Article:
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Civil War Round Table of Kansas City
Corinth 1861-1865 by Margaret Greene Rogers

Round Table member, Mike Epstein, submitted this article penned by Margaret Greene Rogers. Margaret Greene Rogers of Corinth, Mississippi – Teacher, Historian, Author, Volunteer and Community Advocate. She was an Educator for 36 years. After retiring, Margaret began her second career with the Northeast Mississippi Museum Association. She began as a volunteer, served on the Board of Directors, and was the Executive Director for 18 years. Her love of Corinth's history and the people was truly her passion. She was an active Member of the Corinth Chapter of the United Daughters of the Confederacy, where she served in many leadership roles.

Corinth, settled seven years prior to the civil war just east of the surveyed intersection of the Memphis and Charleston and the mobile and Ohio railroads, expanded rapidly, by 1861 both railroads were in operation; the population had increased to 1200; five churches, a college for females, at least three large hotels and numerous businesses had been established, and many fine homes graced the area.

During 1961 Corinth was a mobilization center for troops moving to Pensacola. Fla., Mobile, Ala. and Virginia. After the capture of Fort Donelson all confederate troops west of the Alleghenies and from the Trans-Mississippi area were ordered to Corinth to protect Gen. Albert Sydney Johnston's second line of defense (the Memphis and Charleston railroad).

Federal forces, meanwhile, were concentrating at Pittsburg Landing, Tenn., Corinth's river depot, in preparation for an attack on the rail junction. Although the Trans-Mississippi armies had not reached Corinth,  Johnston decided to strike grant before the federal armies were united; consequently CSA forces left Corinth April 3, 1862, and by April 6 were in position to attack.  The two-day battle, named for Shiloh Chapel, ensued. USA Gen. Buell arrived during the night. On the second day the confederates were forced to withdraw to Corinth; but, Grant did not pursue.

Following the Battle of Shiloh, Corinth was a vast hospital center. churches, residences, hotels, warehouses and the college were filled with wounded: and more troops died of sickness and disease than were killed at Shiloh.  Prior to the march on Shiloh Gen. Bragg had begun extensive inner and outer field fortifications surrounding the town. Work on these was vigorously renewed. After the arrival of the Trans-Mississippi armies, Beauregard commanded an aggregate force of 112,092; but due to sickness and a high desertion rate, the effective strength was under 90,000.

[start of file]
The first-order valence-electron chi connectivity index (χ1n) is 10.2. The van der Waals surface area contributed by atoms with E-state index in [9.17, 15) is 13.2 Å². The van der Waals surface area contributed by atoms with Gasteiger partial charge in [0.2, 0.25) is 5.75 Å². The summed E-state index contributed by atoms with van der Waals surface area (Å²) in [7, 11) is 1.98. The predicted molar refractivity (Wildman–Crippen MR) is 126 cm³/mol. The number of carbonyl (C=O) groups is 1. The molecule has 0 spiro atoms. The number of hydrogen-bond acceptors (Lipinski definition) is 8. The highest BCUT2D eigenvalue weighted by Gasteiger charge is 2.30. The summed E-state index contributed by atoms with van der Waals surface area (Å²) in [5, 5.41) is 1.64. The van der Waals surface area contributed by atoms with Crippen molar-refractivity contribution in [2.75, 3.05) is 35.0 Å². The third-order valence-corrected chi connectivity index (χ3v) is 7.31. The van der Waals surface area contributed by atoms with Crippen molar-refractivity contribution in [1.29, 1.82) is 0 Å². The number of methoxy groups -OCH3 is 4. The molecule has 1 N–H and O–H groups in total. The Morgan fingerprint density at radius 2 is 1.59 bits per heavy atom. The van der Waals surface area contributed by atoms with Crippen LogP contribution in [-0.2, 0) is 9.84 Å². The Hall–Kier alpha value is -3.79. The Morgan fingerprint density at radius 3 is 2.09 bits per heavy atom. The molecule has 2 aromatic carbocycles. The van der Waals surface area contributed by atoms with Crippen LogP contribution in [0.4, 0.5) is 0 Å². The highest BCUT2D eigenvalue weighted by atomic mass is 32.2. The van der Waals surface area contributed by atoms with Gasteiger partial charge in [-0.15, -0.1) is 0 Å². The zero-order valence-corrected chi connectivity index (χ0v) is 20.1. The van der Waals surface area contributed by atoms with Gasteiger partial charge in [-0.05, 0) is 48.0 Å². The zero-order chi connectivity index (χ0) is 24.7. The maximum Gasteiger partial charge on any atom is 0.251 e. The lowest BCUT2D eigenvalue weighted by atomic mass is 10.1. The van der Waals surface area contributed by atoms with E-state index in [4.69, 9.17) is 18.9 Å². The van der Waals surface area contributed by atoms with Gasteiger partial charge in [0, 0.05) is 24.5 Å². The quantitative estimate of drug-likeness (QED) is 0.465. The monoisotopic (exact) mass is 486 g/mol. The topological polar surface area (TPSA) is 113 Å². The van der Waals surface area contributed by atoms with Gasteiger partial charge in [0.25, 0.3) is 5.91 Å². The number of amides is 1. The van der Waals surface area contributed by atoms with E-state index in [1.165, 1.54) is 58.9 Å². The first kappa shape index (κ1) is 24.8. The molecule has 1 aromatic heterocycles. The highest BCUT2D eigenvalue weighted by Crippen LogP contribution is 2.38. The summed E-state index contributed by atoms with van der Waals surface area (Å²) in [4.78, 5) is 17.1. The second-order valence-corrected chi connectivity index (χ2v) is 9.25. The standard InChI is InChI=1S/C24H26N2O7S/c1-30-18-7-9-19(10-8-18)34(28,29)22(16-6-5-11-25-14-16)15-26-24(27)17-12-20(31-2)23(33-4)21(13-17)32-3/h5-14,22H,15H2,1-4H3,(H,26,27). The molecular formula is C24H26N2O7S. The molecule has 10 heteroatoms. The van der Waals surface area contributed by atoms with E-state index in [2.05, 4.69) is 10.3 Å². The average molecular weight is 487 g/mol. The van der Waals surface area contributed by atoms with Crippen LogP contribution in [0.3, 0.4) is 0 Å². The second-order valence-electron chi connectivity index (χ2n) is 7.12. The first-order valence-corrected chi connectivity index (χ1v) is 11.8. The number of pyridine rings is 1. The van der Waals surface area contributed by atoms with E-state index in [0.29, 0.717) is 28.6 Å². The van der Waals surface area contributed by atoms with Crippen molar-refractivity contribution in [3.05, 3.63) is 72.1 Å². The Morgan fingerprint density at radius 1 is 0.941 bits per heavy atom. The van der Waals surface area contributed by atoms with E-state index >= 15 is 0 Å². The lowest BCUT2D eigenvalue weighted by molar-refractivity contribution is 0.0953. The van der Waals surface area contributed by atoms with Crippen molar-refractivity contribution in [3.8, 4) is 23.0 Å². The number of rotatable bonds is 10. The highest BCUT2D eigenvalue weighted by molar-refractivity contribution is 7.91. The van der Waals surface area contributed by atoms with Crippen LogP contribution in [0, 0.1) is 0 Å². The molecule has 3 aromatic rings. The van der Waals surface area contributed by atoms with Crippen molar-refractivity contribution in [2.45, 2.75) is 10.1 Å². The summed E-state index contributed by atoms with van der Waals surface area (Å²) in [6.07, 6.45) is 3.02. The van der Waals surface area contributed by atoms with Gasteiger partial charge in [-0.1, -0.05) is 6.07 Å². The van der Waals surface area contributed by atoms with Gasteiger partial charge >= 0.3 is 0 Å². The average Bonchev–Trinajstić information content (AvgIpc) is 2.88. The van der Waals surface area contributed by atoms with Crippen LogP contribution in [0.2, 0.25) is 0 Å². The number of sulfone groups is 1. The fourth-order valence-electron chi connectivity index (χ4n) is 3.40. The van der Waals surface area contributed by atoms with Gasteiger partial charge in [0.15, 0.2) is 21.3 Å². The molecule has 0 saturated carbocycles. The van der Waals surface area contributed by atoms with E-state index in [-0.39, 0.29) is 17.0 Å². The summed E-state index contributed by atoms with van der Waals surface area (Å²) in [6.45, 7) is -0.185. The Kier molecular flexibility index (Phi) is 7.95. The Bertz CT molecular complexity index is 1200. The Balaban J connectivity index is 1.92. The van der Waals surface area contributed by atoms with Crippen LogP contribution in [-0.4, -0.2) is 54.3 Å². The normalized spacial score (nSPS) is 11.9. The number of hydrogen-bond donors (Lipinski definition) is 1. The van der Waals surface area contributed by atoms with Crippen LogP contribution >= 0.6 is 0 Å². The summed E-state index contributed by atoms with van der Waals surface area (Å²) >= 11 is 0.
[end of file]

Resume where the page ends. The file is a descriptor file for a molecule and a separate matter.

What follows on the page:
After Shiloh, Halleck superseded Grant, the federal armies of Ohio, Tennessee and Mississippi, numbering 128,315 effectives, burrowed their way toward Corinth taking over a month to cover 20 miles.  Declining battle, CSA Beauregard performed the greatest hoax of the war. While giving the impression he was being reinforced, he slipped away to Tupelo.  The federals occupied Corinth (their prime objective) and immediately began extending the double line of fortifications.  By October the city was better fortified than any other in the south.  The huge federal army was broken up and spread throughout northern Mississippi, western Tennessee and northwestern Alabama. Halleck was ordered to Washington in July; and Grant was again the commanding general.  In September we moved to Jackson, Tenn., leaving Rosecrans in command at Corinth.

Confederates Van Dorn and Price determined to retake Corinth despite its strong defenses. On October 3, 1962, they attacked and drove the federals from the outer defense lines back to the inner batteries. Next day Hebert's troops broke the federal lines in two places on the northwest and penetrated the town to the railroad junction.  There they encountered federal reserves and hand-to-hand fighting ensued. USA batteries Phillips and Williams reversed their cannons and shot into the melee forcing CSA withdrawal. On the west, Price's brigades stormed battery Robinett, capturing it on their third assault. Again the cannoneers at Battery Williams saved the day for the federals; and the confederates retreated.

Corinth was partially destroyed and abandoned by the federals in January, 1864.  Later the same year Confederate John B. Hood used the city as a supply base for his army which was attempting to draw Sherman from Georgia.

Since Corinth was occupied at all times during the war by either confederate or federal troops, at least 200 generals were stationed in or near the city and over 100 skirmishes and/or raids occurred in the area,  Corinth witnessed more military activity and strategy than any other town in the confederate west.

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